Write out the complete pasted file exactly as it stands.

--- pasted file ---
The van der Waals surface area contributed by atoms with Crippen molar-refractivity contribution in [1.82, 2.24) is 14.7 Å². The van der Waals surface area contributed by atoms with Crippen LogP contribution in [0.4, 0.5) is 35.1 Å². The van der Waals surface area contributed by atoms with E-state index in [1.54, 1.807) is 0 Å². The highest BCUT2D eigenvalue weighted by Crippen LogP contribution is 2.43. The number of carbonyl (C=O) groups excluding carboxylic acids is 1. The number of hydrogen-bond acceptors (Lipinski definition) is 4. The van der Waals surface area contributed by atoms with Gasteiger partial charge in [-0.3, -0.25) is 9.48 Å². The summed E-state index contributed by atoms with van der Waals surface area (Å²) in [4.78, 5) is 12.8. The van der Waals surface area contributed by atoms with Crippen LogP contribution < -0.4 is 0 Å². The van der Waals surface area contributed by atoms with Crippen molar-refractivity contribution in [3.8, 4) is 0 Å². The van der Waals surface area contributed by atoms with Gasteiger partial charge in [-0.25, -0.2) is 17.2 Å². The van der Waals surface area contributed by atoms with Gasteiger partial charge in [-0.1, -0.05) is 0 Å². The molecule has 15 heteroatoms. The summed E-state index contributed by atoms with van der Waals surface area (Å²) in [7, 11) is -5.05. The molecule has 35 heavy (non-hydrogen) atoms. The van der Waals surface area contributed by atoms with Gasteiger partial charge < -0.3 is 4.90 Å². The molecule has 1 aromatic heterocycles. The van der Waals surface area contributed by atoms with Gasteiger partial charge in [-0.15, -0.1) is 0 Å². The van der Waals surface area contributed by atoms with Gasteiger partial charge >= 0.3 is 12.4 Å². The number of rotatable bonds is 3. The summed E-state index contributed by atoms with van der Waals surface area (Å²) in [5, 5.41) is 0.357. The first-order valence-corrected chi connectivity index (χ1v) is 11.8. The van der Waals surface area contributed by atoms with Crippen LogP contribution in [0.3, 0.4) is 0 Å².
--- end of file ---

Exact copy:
The van der Waals surface area contributed by atoms with Crippen molar-refractivity contribution in [1.82, 2.24) is 14.7 Å². The van der Waals surface area contributed by atoms with Crippen LogP contribution in [0.4, 0.5) is 35.1 Å². The van der Waals surface area contributed by atoms with E-state index in [1.54, 1.807) is 0 Å². The highest BCUT2D eigenvalue weighted by Crippen LogP contribution is 2.43. The number of carbonyl (C=O) groups excluding carboxylic acids is 1. The number of hydrogen-bond acceptors (Lipinski definition) is 4. The van der Waals surface area contributed by atoms with Gasteiger partial charge in [-0.3, -0.25) is 9.48 Å². The summed E-state index contributed by atoms with van der Waals surface area (Å²) in [4.78, 5) is 12.8. The van der Waals surface area contributed by atoms with Crippen LogP contribution < -0.4 is 0 Å². The van der Waals surface area contributed by atoms with Crippen molar-refractivity contribution in [3.8, 4) is 0 Å². The van der Waals surface area contributed by atoms with Gasteiger partial charge in [-0.25, -0.2) is 17.2 Å². The van der Waals surface area contributed by atoms with Gasteiger partial charge in [-0.1, -0.05) is 0 Å². The molecule has 15 heteroatoms. The summed E-state index contributed by atoms with van der Waals surface area (Å²) in [7, 11) is -5.05. The molecule has 35 heavy (non-hydrogen) atoms. The van der Waals surface area contributed by atoms with Gasteiger partial charge < -0.3 is 4.90 Å². The molecule has 1 aromatic heterocycles. The van der Waals surface area contributed by atoms with Gasteiger partial charge in [-0.15, -0.1) is 0 Å². The van der Waals surface area contributed by atoms with Gasteiger partial charge >= 0.3 is 12.4 Å². The number of rotatable bonds is 3. The summed E-state index contributed by atoms with van der Waals surface area (Å²) in [5, 5.41) is 0.357. The first-order valence-corrected chi connectivity index (χ1v) is 11.8. The van der Waals surface area contributed by atoms with Crippen LogP contribution in [0.3, 0.4) is 0 Å².